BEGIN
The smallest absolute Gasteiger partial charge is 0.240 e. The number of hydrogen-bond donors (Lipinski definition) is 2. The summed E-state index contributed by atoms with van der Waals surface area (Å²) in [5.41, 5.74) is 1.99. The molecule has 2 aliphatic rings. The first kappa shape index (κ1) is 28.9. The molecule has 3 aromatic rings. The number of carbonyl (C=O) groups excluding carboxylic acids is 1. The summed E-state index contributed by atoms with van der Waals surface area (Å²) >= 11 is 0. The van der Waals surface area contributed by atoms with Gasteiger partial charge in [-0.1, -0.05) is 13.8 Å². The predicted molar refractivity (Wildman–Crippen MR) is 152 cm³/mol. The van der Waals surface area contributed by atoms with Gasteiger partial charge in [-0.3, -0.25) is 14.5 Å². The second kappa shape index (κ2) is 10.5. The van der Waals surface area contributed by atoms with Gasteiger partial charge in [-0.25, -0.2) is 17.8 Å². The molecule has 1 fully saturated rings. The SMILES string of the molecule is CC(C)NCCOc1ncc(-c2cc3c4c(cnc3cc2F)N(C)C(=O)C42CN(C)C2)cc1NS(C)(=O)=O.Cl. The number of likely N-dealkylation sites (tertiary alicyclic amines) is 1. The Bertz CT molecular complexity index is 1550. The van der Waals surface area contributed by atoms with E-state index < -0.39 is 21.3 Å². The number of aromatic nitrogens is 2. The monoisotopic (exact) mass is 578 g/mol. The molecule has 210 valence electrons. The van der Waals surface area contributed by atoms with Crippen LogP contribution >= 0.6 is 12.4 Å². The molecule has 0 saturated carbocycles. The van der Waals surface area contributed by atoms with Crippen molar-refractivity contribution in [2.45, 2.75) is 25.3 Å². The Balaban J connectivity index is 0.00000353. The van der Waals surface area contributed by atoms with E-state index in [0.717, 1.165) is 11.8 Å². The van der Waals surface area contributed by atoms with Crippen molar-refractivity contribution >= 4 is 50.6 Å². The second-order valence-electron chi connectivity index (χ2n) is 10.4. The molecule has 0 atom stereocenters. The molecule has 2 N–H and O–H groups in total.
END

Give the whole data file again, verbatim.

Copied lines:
The smallest absolute Gasteiger partial charge is 0.240 e. The number of hydrogen-bond donors (Lipinski definition) is 2. The summed E-state index contributed by atoms with van der Waals surface area (Å²) in [5.41, 5.74) is 1.99. The molecule has 2 aliphatic rings. The first kappa shape index (κ1) is 28.9. The molecule has 3 aromatic rings. The number of carbonyl (C=O) groups excluding carboxylic acids is 1. The summed E-state index contributed by atoms with van der Waals surface area (Å²) >= 11 is 0. The van der Waals surface area contributed by atoms with Gasteiger partial charge in [-0.1, -0.05) is 13.8 Å². The predicted molar refractivity (Wildman–Crippen MR) is 152 cm³/mol. The van der Waals surface area contributed by atoms with Gasteiger partial charge in [-0.3, -0.25) is 14.5 Å². The second kappa shape index (κ2) is 10.5. The van der Waals surface area contributed by atoms with Gasteiger partial charge in [-0.25, -0.2) is 17.8 Å². The molecule has 1 fully saturated rings. The SMILES string of the molecule is CC(C)NCCOc1ncc(-c2cc3c4c(cnc3cc2F)N(C)C(=O)C42CN(C)C2)cc1NS(C)(=O)=O.Cl. The number of likely N-dealkylation sites (tertiary alicyclic amines) is 1. The Bertz CT molecular complexity index is 1550. The van der Waals surface area contributed by atoms with E-state index < -0.39 is 21.3 Å². The number of aromatic nitrogens is 2. The monoisotopic (exact) mass is 578 g/mol. The molecule has 210 valence electrons. The van der Waals surface area contributed by atoms with Crippen LogP contribution >= 0.6 is 12.4 Å². The molecule has 0 saturated carbocycles. The van der Waals surface area contributed by atoms with Crippen molar-refractivity contribution in [2.45, 2.75) is 25.3 Å². The Balaban J connectivity index is 0.00000353. The van der Waals surface area contributed by atoms with E-state index in [0.717, 1.165) is 11.8 Å². The van der Waals surface area contributed by atoms with Crippen molar-refractivity contribution >= 4 is 50.6 Å². The second-order valence-electron chi connectivity index (χ2n) is 10.4. The molecule has 0 atom stereocenters. The molecule has 2 N–H and O–H groups in total.